Gonzalo Gómez Retuerto, Head Fixed Income and MARF (Mercado Alternativo de Renta Fija) at SIX Group’s BME talks about plans for SMEs, ESG and integration.
How is the integration with the SIX Group progressing?
A lot of work has gone into integrating BME and SIX into one company. We are working together on several projects as well as looking at new ideas and products. In fixed income, BME who manages the fixed income systems in Spain, has three main business units – the MARF, AIAF, Spain’s regulated benchmark market for corporate debt and private fixed income and SENAF (Sistema Electrónico de Negociación de Activos Financieros), and BME’s electronic trading platform for Treasury debt.
We are also working closely with customers to offer them access to new sources of finance and capital. One of the main advantages from a Spanish point of view is the international profile that the acquisition has given us. It enables us to expand our business from a jurisdictional as well as product perspective.
Can you provide some more detail of MARF?
One of our main focuses is to promote deeper markets for SMEs (small to medium sized enterprises) by making it easier and cheaper for them to list fixed income securities. We are hoping to reduce their dependency on bank funding which is the main source in Europe. Non-bank funding accounts for around 24% of corporate financing whereas in the US the figure is 73%. We want MARF to be the mechanism for financing and supporting the growth of companies. We like to work closely with companies and help them move from the growth to the main market over time. To this end, we are providing more education to the full range of participants about the market and have also been organising regular public events with companies, regulators and key stakeholders promoting the depth and liquidity of the market as well as publishing news reports in the media.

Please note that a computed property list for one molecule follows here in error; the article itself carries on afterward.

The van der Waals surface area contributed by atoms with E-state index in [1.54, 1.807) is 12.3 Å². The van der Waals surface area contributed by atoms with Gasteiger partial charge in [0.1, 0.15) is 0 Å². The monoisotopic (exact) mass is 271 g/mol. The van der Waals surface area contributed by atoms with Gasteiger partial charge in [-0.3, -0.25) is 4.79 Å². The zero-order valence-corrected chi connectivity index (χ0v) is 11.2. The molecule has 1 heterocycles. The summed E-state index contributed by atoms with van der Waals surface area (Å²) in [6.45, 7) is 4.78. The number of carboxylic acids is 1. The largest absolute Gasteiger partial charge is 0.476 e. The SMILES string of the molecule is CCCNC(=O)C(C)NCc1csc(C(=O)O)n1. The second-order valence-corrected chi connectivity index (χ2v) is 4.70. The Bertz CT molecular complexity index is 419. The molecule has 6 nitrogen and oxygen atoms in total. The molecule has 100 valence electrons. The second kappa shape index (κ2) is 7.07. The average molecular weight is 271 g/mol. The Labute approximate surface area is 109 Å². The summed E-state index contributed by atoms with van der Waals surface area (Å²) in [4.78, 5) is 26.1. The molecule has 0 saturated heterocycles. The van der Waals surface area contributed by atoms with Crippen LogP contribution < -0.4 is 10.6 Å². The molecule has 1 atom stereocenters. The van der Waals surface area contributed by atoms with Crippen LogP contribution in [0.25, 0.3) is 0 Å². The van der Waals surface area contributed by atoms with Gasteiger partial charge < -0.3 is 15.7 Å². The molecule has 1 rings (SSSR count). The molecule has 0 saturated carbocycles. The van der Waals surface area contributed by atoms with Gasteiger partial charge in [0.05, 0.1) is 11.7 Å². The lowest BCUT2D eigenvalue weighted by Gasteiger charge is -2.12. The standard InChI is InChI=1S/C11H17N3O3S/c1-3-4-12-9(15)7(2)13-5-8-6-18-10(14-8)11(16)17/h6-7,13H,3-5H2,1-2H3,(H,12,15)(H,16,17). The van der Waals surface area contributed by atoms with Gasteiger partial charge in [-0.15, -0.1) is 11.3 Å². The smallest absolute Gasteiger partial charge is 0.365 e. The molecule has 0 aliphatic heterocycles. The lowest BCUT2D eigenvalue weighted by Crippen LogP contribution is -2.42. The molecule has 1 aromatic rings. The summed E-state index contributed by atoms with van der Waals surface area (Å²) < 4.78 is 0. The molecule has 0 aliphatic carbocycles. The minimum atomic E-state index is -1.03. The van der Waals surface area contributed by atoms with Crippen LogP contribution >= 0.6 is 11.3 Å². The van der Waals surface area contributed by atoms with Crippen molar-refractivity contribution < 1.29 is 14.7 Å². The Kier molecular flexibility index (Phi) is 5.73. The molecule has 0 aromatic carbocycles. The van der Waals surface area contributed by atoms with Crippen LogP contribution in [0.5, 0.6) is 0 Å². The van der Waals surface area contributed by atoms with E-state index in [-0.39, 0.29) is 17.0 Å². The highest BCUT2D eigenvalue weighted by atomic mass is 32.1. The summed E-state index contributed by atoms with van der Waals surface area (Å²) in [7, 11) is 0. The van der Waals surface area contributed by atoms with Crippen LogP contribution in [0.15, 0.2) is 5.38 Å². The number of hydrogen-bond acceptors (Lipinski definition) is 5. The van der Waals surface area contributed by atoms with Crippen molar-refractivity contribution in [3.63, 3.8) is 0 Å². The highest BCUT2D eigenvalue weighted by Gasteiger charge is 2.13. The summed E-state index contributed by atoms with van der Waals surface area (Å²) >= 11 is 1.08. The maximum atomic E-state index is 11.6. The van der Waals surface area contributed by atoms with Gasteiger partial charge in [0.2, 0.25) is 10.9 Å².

Since its launch at the end of 2013, over 108 new issuers have listed on MARF. Total listed volume for the first half of 2021 was over €5bn, up 17% compared with the first 6 months of 2020 and the volume outstanding is close to €6.5bn; 22% higher than the figure we had in the same dates last year. We saw a drop off last March and April during Covid, but they recovered quickly with issues totalling €9.6bn last year, a 7% drop from 2019. At year-end 2020, the total amount outstanding on the MARF stood at €5.3bn, up 3.8% on 2019.
A new trend that we have seen is that several mid-range companies are issuing green bonds. If you asked me whether that would have happened ten years ago, I would have said that was not possible but today it is a clear trend which I think will continue.
In general, what are the developments in ESG at BME?
ESG finance, green and sustainable bonds, are main topics in the world of exchanges and the global economy. Instruments which let issuers fund green and social programmes increased by 81% worldwide last year and SIX and BME are actively engaged in supporting a wide range of issuers including governments, public entities and private sector, in their sustainability goals. As a group we have expanded our capabilities and opportunities in the sustainability market. We are educating investors and collaborating in international working groups where standards for this type of security are being developed.